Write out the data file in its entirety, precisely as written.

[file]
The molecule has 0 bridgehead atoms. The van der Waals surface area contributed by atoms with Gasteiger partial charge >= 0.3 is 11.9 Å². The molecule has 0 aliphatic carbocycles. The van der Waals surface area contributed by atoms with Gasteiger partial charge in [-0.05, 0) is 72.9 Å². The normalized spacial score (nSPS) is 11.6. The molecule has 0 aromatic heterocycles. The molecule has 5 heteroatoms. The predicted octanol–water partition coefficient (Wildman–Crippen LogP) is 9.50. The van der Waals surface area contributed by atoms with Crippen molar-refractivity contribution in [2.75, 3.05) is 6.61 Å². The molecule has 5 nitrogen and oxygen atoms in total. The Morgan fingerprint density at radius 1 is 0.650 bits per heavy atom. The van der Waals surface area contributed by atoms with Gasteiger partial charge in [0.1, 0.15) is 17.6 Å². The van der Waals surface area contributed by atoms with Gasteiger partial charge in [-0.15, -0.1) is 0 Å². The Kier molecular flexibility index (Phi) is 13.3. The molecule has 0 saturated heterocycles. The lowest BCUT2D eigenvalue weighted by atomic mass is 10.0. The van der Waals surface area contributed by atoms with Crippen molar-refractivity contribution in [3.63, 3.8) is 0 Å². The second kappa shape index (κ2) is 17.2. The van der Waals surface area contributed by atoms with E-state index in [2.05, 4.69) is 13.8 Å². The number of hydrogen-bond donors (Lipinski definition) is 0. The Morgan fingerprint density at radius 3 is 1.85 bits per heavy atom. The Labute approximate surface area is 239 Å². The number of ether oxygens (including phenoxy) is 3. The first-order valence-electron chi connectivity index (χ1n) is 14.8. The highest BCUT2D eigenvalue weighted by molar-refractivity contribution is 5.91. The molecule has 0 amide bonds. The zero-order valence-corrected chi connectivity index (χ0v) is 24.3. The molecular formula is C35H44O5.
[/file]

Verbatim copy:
The molecule has 0 bridgehead atoms. The van der Waals surface area contributed by atoms with Gasteiger partial charge >= 0.3 is 11.9 Å². The molecule has 0 aliphatic carbocycles. The van der Waals surface area contributed by atoms with Gasteiger partial charge in [-0.05, 0) is 72.9 Å². The normalized spacial score (nSPS) is 11.6. The molecule has 0 aromatic heterocycles. The molecule has 5 heteroatoms. The predicted octanol–water partition coefficient (Wildman–Crippen LogP) is 9.50. The van der Waals surface area contributed by atoms with Crippen molar-refractivity contribution in [2.75, 3.05) is 6.61 Å². The molecule has 5 nitrogen and oxygen atoms in total. The Morgan fingerprint density at radius 1 is 0.650 bits per heavy atom. The van der Waals surface area contributed by atoms with Gasteiger partial charge in [0.1, 0.15) is 17.6 Å². The van der Waals surface area contributed by atoms with Gasteiger partial charge in [-0.15, -0.1) is 0 Å². The Kier molecular flexibility index (Phi) is 13.3. The molecule has 0 saturated heterocycles. The lowest BCUT2D eigenvalue weighted by atomic mass is 10.0. The van der Waals surface area contributed by atoms with Crippen molar-refractivity contribution in [3.63, 3.8) is 0 Å². The second kappa shape index (κ2) is 17.2. The van der Waals surface area contributed by atoms with E-state index in [2.05, 4.69) is 13.8 Å². The number of hydrogen-bond donors (Lipinski definition) is 0. The Morgan fingerprint density at radius 3 is 1.85 bits per heavy atom. The Labute approximate surface area is 239 Å². The number of ether oxygens (including phenoxy) is 3. The first-order valence-electron chi connectivity index (χ1n) is 14.8. The highest BCUT2D eigenvalue weighted by molar-refractivity contribution is 5.91. The molecule has 0 amide bonds. The zero-order valence-corrected chi connectivity index (χ0v) is 24.3. The molecular formula is C35H44O5.